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With much blood, sweat, and tears, I have managed to derive the formulas $$k = \frac{||a' \times a''||}{||a'||^3}, \quad \tau = \frac{\langle a' \times a'', a''' \rangle}{||a' \times a''||^2}$$ for the curvature and torsion of a smooth regular space curve $a$. In general, is there any elegant way of proving such formulas, or is it inevitably a mindless differentiation bash and application of cross product identities? I suppose these are what you'd call calculation formulas, so there might not be any meaning to assign to the right-hand sides, and hence my hope might be in vain. Nonetheless, thanks for any advice. Even any suggestions on how to cull the working would be good -- I spent at least two pages on the former and around three on the latter.

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    $\begingroup$ The numerator of $\tau$ is a scalar triple product. There are a number of identities about them. Other possibly useful facts include $\Vert v \Vert^2 = v \cdot v$ and $\Vert v \times w \Vert^2 = \Vert v \Vert^2 \Vert w \Vert^2 - (v \cdot w)^2$. There are also identities about cross products of cross products. Finally, remember that differentiation obeys the product rule for both dot products and cross products. At the very least, all of this should mean that you can avoid working in coordinates. $\endgroup$ Aug 3, 2013 at 16:19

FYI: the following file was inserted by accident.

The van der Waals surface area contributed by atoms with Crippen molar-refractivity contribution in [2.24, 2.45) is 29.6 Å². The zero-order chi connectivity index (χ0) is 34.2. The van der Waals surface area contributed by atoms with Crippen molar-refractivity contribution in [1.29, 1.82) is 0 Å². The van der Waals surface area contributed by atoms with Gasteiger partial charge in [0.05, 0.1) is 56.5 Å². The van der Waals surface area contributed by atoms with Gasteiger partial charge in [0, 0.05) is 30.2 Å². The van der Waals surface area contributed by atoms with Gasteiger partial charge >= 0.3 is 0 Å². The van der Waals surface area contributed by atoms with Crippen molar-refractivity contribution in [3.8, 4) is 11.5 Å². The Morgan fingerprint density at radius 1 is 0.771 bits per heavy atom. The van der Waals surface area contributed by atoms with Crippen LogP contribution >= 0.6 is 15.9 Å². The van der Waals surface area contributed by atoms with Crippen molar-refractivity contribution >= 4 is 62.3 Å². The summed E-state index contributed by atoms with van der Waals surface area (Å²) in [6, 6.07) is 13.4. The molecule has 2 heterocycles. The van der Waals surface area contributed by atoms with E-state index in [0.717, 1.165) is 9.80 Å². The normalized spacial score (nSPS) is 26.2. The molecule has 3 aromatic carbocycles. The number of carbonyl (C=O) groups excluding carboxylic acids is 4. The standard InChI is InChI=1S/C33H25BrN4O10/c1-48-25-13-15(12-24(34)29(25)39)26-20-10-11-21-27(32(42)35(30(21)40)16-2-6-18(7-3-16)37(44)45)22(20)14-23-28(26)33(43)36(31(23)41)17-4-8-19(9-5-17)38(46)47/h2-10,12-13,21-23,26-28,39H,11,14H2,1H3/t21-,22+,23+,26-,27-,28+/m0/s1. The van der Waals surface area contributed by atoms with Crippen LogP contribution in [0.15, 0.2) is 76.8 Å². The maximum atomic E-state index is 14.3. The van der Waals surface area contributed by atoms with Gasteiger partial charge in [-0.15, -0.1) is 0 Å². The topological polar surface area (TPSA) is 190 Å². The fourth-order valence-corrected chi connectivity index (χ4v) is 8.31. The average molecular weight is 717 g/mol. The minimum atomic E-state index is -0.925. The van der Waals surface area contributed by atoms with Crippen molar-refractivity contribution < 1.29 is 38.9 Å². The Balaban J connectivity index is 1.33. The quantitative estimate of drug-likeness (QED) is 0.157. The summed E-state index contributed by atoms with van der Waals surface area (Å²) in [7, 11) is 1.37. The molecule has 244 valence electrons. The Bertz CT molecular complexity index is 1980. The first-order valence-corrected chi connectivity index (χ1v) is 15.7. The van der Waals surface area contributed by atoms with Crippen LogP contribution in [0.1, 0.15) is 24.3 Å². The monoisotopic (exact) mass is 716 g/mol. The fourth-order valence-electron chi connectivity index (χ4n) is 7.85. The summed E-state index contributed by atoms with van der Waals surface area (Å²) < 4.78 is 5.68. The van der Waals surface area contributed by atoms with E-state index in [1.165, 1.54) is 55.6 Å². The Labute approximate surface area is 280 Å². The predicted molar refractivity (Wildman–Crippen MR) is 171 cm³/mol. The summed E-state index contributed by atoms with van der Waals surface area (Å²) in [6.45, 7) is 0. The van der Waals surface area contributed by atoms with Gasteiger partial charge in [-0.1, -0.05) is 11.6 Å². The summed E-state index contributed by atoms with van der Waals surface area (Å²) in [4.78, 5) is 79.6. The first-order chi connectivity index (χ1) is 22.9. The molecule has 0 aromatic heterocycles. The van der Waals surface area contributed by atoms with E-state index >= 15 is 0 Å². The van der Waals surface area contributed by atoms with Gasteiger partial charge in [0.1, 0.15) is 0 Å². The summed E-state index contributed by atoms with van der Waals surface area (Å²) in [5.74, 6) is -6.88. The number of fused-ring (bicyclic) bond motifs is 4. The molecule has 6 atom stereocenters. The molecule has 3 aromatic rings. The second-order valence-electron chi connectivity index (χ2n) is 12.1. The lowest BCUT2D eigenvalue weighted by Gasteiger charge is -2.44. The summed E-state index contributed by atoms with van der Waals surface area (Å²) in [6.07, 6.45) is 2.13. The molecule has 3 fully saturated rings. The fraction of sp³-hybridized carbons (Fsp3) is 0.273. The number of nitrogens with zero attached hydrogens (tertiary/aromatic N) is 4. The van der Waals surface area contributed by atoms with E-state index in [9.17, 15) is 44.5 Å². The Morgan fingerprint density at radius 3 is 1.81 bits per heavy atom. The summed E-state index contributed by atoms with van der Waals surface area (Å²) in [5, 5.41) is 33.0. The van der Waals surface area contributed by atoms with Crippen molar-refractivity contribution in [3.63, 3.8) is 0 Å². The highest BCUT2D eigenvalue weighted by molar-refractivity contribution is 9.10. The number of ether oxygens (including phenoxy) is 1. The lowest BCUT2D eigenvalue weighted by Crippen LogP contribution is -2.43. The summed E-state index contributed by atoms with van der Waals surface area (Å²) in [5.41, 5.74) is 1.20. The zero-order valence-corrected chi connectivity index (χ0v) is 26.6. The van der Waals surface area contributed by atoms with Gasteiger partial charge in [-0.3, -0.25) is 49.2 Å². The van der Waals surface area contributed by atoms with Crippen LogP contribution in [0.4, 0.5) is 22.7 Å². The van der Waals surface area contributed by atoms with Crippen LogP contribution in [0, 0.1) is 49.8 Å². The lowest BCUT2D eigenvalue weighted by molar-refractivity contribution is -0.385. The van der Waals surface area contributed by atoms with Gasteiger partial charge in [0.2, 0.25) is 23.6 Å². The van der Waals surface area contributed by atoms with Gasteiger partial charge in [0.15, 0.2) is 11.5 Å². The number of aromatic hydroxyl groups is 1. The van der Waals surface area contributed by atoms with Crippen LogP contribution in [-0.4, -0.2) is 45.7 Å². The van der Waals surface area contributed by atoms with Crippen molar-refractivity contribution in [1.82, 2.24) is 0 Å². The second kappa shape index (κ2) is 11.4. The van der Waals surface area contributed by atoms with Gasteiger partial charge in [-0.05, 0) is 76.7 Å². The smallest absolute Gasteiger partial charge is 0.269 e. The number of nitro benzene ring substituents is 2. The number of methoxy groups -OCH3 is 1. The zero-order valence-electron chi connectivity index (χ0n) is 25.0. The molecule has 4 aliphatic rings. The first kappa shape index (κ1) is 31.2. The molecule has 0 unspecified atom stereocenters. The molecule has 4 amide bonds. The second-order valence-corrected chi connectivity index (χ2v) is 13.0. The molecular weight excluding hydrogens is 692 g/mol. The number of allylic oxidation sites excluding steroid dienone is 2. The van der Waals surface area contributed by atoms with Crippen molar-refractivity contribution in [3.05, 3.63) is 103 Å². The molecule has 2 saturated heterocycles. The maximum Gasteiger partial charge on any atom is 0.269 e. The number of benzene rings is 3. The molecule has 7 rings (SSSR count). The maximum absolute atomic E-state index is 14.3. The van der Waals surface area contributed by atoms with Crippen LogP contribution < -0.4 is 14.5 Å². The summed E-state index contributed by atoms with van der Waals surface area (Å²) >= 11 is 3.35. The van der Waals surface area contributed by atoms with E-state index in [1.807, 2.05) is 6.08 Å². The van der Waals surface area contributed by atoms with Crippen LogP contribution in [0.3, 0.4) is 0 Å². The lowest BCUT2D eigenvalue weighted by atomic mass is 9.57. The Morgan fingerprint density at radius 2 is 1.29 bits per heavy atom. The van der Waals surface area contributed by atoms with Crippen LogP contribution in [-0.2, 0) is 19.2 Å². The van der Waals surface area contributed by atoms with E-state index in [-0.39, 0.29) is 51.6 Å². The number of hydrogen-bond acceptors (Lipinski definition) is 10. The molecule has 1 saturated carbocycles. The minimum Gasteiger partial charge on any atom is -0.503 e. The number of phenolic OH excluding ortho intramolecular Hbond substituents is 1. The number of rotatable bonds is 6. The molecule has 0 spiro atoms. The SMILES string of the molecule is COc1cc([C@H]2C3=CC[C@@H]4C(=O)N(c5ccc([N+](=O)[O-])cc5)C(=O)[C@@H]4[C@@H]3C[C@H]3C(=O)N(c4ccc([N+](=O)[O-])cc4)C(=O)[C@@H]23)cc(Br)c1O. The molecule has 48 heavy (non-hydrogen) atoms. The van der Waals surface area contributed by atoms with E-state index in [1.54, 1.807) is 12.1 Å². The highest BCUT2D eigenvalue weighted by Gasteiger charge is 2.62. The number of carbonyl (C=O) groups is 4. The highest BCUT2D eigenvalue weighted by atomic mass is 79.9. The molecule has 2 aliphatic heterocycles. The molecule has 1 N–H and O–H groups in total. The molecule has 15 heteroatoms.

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    $\begingroup$ Could you add your detailed demonstration? I've looking through internet and I cant find something useful... $\endgroup$ Apr 16, 2017 at 18:45

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It shouldn't be "a mindless differentiation bash" if you write down the equation $\alpha' = \upsilon T$, where $\upsilon=\|\alpha'\|$, use the Frenet equations and chain rule to differentiate twice. It helps to economize a bit by remembering that $w\times w=0$ for any vector $w$. In particular, $\alpha'\times\alpha''$ will point in the $T\times N= B$ direction, so you'll need only the $B$ component of $\alpha'''$. (P.S.@Jesse Madnick, I don't think the identity for $\|v\times w\|$ is needed at all.)

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Wolfram mathworld - http://mathworld.wolfram.com/Curvature.html gives an easy proof of the first formula. The second one can be derived in a very similar way. The main idea is to write the derivatives of the curve in terms of the basis given by T, N and B. This should simplify the computations considerably.

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The way I simplified the computations for myself at some point was by writing $\frac{d^2a}{ds^2}=\frac{d^2a}{dt^2}\left(\frac{dt}{ds}\right)^2+\frac{da}{dt}\frac{d^2t}{ds^2}$, figuring out the derivatives with respect to $s$ on the right hand side, and using the formula for orthogonal projection of $a''$ onto $a'.$ You can rewrite the curvature you wrote above similarly, using $\frac{dt}{ds}$, and writing it as the magnitude of the same projection.

(Note that $\|$orth$_{a'}(a'')\|=\frac{\|a'\times a''\|}{\|a'\|}.$)

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